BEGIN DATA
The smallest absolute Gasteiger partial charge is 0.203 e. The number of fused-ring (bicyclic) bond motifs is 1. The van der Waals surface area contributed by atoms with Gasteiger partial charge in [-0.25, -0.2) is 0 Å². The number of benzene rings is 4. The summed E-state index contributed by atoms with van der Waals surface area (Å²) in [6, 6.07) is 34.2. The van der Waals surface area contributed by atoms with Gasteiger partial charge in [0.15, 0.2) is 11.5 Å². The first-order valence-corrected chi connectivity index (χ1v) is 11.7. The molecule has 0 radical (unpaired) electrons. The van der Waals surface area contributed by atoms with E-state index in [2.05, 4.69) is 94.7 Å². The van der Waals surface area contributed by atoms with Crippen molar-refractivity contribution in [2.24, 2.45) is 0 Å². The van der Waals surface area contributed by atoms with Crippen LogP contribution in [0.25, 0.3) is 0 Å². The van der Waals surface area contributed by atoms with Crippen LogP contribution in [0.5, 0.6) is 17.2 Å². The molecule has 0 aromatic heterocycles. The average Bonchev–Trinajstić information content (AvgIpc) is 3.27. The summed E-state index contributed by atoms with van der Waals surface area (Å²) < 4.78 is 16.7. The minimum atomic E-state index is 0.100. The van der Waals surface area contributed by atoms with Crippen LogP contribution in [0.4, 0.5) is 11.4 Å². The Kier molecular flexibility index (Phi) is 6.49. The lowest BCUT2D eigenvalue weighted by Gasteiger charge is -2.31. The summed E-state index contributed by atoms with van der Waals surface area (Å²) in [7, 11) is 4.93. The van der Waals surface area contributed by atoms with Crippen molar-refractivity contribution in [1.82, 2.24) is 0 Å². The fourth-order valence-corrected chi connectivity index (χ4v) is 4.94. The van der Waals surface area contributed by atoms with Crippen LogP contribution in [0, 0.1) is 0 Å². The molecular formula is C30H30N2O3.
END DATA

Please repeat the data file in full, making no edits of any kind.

The smallest absolute Gasteiger partial charge is 0.203 e. The number of fused-ring (bicyclic) bond motifs is 1. The van der Waals surface area contributed by atoms with Gasteiger partial charge in [-0.25, -0.2) is 0 Å². The number of benzene rings is 4. The summed E-state index contributed by atoms with van der Waals surface area (Å²) in [6, 6.07) is 34.2. The van der Waals surface area contributed by atoms with Gasteiger partial charge in [0.15, 0.2) is 11.5 Å². The first-order valence-corrected chi connectivity index (χ1v) is 11.7. The molecule has 0 radical (unpaired) electrons. The van der Waals surface area contributed by atoms with E-state index in [2.05, 4.69) is 94.7 Å². The van der Waals surface area contributed by atoms with Crippen molar-refractivity contribution in [2.24, 2.45) is 0 Å². The van der Waals surface area contributed by atoms with Crippen LogP contribution in [0.25, 0.3) is 0 Å². The van der Waals surface area contributed by atoms with Crippen LogP contribution in [0.5, 0.6) is 17.2 Å². The molecule has 0 aromatic heterocycles. The average Bonchev–Trinajstić information content (AvgIpc) is 3.27. The summed E-state index contributed by atoms with van der Waals surface area (Å²) < 4.78 is 16.7. The minimum atomic E-state index is 0.100. The van der Waals surface area contributed by atoms with Crippen LogP contribution in [0.4, 0.5) is 11.4 Å². The Kier molecular flexibility index (Phi) is 6.49. The lowest BCUT2D eigenvalue weighted by Gasteiger charge is -2.31. The summed E-state index contributed by atoms with van der Waals surface area (Å²) in [7, 11) is 4.93. The van der Waals surface area contributed by atoms with Crippen molar-refractivity contribution in [1.82, 2.24) is 0 Å². The fourth-order valence-corrected chi connectivity index (χ4v) is 4.94. The van der Waals surface area contributed by atoms with Crippen LogP contribution in [0, 0.1) is 0 Å². The molecular formula is C30H30N2O3.